How to deal with crises and civil emergencies: the 'legals' (Part 2)

How to deal with crises and civil emergencies: the 'legals' (Part 2)

Be Prepared... the meaning of the motto is that a scout must prepare himself by previous thinking out and practicing how to act on any accident or emergency so that he is never taken by surprise: Robert Baden-Powell

There cannot be a crisis next week. My schedule is already full: Henry Kissinger

Watching the news in 2014 was sobering. Sadly, 2015 has not started well either.

There have been countless crises, catastrophes and disasters: some at home; some overseas.

How should businesses prepare themselves? What planning should they make?

Last time we looked at the key risks for businesses; regulatory compliance issues and HR considerations.

Today we set out the final excerpts from Lexis®PSL Commercial’s Practice Note on what businesses (and those legal practitioners that advise them) can do to understand and deal with the risks posed by unexpected crises and civil emergencies.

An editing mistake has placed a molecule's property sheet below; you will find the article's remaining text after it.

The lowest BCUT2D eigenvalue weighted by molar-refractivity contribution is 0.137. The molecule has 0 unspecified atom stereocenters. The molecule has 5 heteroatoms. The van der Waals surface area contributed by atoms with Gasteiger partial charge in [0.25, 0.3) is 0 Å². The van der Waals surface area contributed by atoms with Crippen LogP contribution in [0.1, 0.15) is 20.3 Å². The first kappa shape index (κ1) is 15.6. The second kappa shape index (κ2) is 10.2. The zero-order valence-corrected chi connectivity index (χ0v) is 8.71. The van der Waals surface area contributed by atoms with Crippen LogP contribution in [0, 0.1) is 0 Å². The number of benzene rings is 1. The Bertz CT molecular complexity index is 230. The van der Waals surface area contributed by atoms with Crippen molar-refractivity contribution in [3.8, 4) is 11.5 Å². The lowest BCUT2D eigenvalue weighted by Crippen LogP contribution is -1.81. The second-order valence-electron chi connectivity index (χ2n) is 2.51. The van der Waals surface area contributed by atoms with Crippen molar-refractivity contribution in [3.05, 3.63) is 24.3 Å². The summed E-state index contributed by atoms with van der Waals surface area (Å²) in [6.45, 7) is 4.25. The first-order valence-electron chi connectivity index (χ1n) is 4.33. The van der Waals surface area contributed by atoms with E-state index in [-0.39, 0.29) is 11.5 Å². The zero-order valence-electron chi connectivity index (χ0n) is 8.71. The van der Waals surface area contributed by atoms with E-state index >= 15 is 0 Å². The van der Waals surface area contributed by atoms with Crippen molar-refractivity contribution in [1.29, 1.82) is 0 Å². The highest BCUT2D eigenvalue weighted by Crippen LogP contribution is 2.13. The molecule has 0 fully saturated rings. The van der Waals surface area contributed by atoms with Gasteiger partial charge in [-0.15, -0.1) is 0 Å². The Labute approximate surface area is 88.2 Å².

We'll concentrate on:

  • contractual considerations, and
  • business continuity planning

Contractual considerations

Litigation may be a risk for a business where it becomes difficult to fulfil contractual obligations or where mistakes are made because staff do not have appropriate skills. This could result from staff absences or lack of qualified staff largely due to sickness, looking after ill dependants, or fear of infection.

Just because a pandemic or civil emergency may affect many businesses does not mean that a business which is unable to fulfil its contractual obligations (because, say, it is under staffed or cannot get access to its supplies) will be able to avoid its contractual obligations.

Force majeure and frustration

Businesses are well-advised to review the force majeure, business continuity and disaster recovery provisions which apply in their contracts, both in the context as supplier and as customer.

Where such provisions are inadequate for their needs, they should be renegotiated where possible. Going forward, new contracts should include provisions which provide appropriate protection.

Clauses dealing with force majeure:

  • may not provide exoneration for acts or God, or where Government enacts emergency legislation
  • may not include a right to terminate where long-term performance becomes untenable
  • should be subject to a requirement to implement a business continuity work-around, unless this itself is precluded by the fo

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